… is from page 77 of Richard Dawkins’s marvelous 1996 book, Climbing Mount Improbable:
It [natural selection] solves it [the problem of the astronomical improbability of the emergence of undesigned complex phenomena] by breaking the improbability into small, manageable parts, smearing out the luck needed, going round the back of Mount Improbable and crawling up the gentle slopes, inch by million-year inch. Only God would essay the mad task of leaping up the precipice in a single bound.
Dawkins here is writing, of course, about the way that natural selection creates complex phenomena in the natural (that is, non-human-social) world – phenomena such as eagles’ eyes, pandas’ thumbs, and humans’ bipedalism. None of these complex phenomena were created by a single giant leap from a phenomenon significantly different from it. The eagle’s eye, for instance, did not emerge full-blown one day as a spontaneous mutation from a simple light-sensing cell.
The same logic of emergence is at work, although at a much faster pace in calendar time, in human society. Decentralized trials and errors, genuine competition, freedom to innovate using only property whose owners voluntarily submit it to the risks of innovative trials, with the selection criteria themselves determined decentrally by a competitive process that gives maximum possible scope to each individual’s preferences – this spontaneous-ordering process works in human society. It has given us the institution of money, law, and the complex supply chains that ensure daily that your local Wal-Mart and Safeway are stuffed with stuff whose inexpensive and ready availability we now take for granted – stuff like milk, and corn flakes, and disposable razor blades, and aspirin, and craft beer, and flouride-infused toothpaste, and antibacterial detergents, and…. the list is long indeed.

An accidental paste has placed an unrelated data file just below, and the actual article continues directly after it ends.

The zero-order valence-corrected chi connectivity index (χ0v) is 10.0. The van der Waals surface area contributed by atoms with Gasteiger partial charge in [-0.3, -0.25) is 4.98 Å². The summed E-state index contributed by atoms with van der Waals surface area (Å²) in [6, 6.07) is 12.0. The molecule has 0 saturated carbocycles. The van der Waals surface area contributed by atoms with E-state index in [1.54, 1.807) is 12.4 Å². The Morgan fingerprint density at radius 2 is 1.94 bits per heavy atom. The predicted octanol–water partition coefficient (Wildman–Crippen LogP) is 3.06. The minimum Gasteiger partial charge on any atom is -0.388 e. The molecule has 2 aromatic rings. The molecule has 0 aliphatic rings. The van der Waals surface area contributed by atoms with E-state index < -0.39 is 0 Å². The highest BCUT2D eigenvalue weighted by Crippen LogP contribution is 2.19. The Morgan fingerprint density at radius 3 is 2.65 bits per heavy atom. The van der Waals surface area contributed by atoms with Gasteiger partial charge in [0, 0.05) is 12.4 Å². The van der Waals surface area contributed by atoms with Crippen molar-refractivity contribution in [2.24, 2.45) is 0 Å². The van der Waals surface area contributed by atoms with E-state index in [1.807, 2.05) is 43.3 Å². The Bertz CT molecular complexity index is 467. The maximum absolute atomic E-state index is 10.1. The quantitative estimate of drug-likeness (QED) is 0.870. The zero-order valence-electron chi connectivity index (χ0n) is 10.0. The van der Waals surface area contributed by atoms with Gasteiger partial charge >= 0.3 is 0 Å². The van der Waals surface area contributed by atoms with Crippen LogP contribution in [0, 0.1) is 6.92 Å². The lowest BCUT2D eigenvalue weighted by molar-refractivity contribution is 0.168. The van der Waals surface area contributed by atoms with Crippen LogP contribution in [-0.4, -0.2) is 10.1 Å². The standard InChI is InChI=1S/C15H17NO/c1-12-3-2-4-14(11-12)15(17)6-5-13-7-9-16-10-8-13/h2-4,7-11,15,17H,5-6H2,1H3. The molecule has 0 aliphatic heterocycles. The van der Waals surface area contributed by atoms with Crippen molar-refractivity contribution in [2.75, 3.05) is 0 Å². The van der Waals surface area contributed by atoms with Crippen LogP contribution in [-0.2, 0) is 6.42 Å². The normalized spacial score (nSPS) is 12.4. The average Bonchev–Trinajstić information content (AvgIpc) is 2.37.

The logic of government planning is premised (if unknowingly) on the belief that government possesses creation and execution powers of the very sort that people who deny the reality of natural selection attribute to their god who they believe created, with intention and by design, all the animals and plants that have ever thrived on earth.
To be clear: someone can believe that the natural world was indeed created by a god but also believe that spontaneous-ordering forces are at work – or ought to be allowed to be at work – in human society. Indeed, there are many people who hold these beliefs. One thing, though, is certain: the many modern atheists who both ridicule religious people for believing in a creating god and who insist on ever more central direction of society by the state ought to examine their belief systems more carefully. The latter belief resides only quite uncomfortably with the former. (I myself, for the record, am an atheist as regards both the ‘natural’ world and human society: neither, in my view, was created by a superior being, nor can either be improved by god-like intentional design and intervention.)